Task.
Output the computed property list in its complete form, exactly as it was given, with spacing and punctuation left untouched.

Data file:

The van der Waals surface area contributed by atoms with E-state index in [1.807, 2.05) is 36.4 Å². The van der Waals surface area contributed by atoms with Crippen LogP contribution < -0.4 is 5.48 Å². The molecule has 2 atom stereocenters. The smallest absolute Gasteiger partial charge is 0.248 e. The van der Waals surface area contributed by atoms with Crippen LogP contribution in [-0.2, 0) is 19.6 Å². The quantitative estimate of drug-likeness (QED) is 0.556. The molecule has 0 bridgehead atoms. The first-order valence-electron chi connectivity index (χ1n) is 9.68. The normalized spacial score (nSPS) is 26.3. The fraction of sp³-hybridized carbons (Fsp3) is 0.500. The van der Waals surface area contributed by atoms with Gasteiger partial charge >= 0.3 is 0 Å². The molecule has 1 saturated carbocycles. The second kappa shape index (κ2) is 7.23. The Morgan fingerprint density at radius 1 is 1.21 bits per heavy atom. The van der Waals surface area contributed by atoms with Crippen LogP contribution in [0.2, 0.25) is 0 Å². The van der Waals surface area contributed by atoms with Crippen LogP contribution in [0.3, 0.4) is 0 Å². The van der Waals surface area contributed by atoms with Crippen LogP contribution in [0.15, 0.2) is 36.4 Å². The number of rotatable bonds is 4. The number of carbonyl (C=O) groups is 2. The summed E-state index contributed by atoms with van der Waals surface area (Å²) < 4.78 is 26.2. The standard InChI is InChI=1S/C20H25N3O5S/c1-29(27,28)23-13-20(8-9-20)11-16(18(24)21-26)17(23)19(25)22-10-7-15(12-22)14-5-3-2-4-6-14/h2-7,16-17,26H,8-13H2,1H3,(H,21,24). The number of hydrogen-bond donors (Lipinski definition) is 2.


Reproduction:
The van der Waals surface area contributed by atoms with E-state index in [1.807, 2.05) is 36.4 Å². The van der Waals surface area contributed by atoms with Crippen LogP contribution < -0.4 is 5.48 Å². The molecule has 2 atom stereocenters. The smallest absolute Gasteiger partial charge is 0.248 e. The van der Waals surface area contributed by atoms with Crippen LogP contribution in [-0.2, 0) is 19.6 Å². The quantitative estimate of drug-likeness (QED) is 0.556. The molecule has 0 bridgehead atoms. The first-order valence-electron chi connectivity index (χ1n) is 9.68. The normalized spacial score (nSPS) is 26.3. The fraction of sp³-hybridized carbons (Fsp3) is 0.500. The van der Waals surface area contributed by atoms with Gasteiger partial charge >= 0.3 is 0 Å². The molecule has 1 saturated carbocycles. The second kappa shape index (κ2) is 7.23. The Morgan fingerprint density at radius 1 is 1.21 bits per heavy atom. The van der Waals surface area contributed by atoms with Crippen LogP contribution in [0.2, 0.25) is 0 Å². The van der Waals surface area contributed by atoms with Crippen LogP contribution in [0.3, 0.4) is 0 Å². The van der Waals surface area contributed by atoms with Crippen LogP contribution in [0.15, 0.2) is 36.4 Å². The number of rotatable bonds is 4. The number of carbonyl (C=O) groups is 2. The summed E-state index contributed by atoms with van der Waals surface area (Å²) < 4.78 is 26.2. The standard InChI is InChI=1S/C20H25N3O5S/c1-29(27,28)23-13-20(8-9-20)11-16(18(24)21-26)17(23)19(25)22-10-7-15(12-22)14-5-3-2-4-6-14/h2-7,16-17,26H,8-13H2,1H3,(H,21,24). The number of hydrogen-bond donors (Lipinski definition) is 2.